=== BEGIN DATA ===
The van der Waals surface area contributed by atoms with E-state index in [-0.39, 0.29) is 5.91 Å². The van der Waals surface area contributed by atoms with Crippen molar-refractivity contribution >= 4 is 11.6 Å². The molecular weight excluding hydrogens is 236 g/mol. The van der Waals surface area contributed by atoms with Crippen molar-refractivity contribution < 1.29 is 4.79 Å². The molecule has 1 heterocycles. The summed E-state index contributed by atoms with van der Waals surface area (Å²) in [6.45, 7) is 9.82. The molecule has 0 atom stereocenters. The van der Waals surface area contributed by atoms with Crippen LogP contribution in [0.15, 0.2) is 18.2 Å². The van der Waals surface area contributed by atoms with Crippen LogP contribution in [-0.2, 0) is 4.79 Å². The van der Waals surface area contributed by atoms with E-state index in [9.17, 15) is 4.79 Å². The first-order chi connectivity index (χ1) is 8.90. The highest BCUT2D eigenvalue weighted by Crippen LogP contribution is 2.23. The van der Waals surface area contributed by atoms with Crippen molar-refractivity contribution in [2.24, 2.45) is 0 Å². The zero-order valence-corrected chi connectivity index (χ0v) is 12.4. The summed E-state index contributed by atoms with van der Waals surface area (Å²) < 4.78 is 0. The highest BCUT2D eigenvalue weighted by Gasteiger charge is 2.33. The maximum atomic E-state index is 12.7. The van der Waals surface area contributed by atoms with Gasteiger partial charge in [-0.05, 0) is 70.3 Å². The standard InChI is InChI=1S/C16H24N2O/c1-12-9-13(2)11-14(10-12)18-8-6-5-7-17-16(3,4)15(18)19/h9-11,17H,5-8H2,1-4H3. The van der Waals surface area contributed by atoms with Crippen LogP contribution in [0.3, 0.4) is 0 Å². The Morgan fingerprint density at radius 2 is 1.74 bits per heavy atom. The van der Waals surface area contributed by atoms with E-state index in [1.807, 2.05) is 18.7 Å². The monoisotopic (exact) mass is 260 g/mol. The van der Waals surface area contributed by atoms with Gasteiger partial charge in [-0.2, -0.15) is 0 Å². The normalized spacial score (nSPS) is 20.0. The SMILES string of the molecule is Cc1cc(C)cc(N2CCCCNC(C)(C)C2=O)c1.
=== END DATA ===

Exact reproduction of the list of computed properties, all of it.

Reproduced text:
The van der Waals surface area contributed by atoms with E-state index in [-0.39, 0.29) is 5.91 Å². The van der Waals surface area contributed by atoms with Crippen molar-refractivity contribution >= 4 is 11.6 Å². The molecular weight excluding hydrogens is 236 g/mol. The van der Waals surface area contributed by atoms with Crippen molar-refractivity contribution < 1.29 is 4.79 Å². The molecule has 1 heterocycles. The summed E-state index contributed by atoms with van der Waals surface area (Å²) in [6.45, 7) is 9.82. The molecule has 0 atom stereocenters. The van der Waals surface area contributed by atoms with Crippen LogP contribution in [0.15, 0.2) is 18.2 Å². The van der Waals surface area contributed by atoms with Crippen LogP contribution in [-0.2, 0) is 4.79 Å². The van der Waals surface area contributed by atoms with E-state index in [9.17, 15) is 4.79 Å². The first-order chi connectivity index (χ1) is 8.90. The highest BCUT2D eigenvalue weighted by Crippen LogP contribution is 2.23. The van der Waals surface area contributed by atoms with Crippen molar-refractivity contribution in [2.24, 2.45) is 0 Å². The zero-order valence-corrected chi connectivity index (χ0v) is 12.4. The summed E-state index contributed by atoms with van der Waals surface area (Å²) < 4.78 is 0. The highest BCUT2D eigenvalue weighted by Gasteiger charge is 2.33. The maximum atomic E-state index is 12.7. The van der Waals surface area contributed by atoms with Gasteiger partial charge in [-0.05, 0) is 70.3 Å². The standard InChI is InChI=1S/C16H24N2O/c1-12-9-13(2)11-14(10-12)18-8-6-5-7-17-16(3,4)15(18)19/h9-11,17H,5-8H2,1-4H3. The van der Waals surface area contributed by atoms with Crippen LogP contribution in [0.3, 0.4) is 0 Å². The Morgan fingerprint density at radius 2 is 1.74 bits per heavy atom. The van der Waals surface area contributed by atoms with E-state index in [1.807, 2.05) is 18.7 Å². The monoisotopic (exact) mass is 260 g/mol. The van der Waals surface area contributed by atoms with Gasteiger partial charge in [-0.2, -0.15) is 0 Å². The normalized spacial score (nSPS) is 20.0. The SMILES string of the molecule is Cc1cc(C)cc(N2CCCCNC(C)(C)C2=O)c1.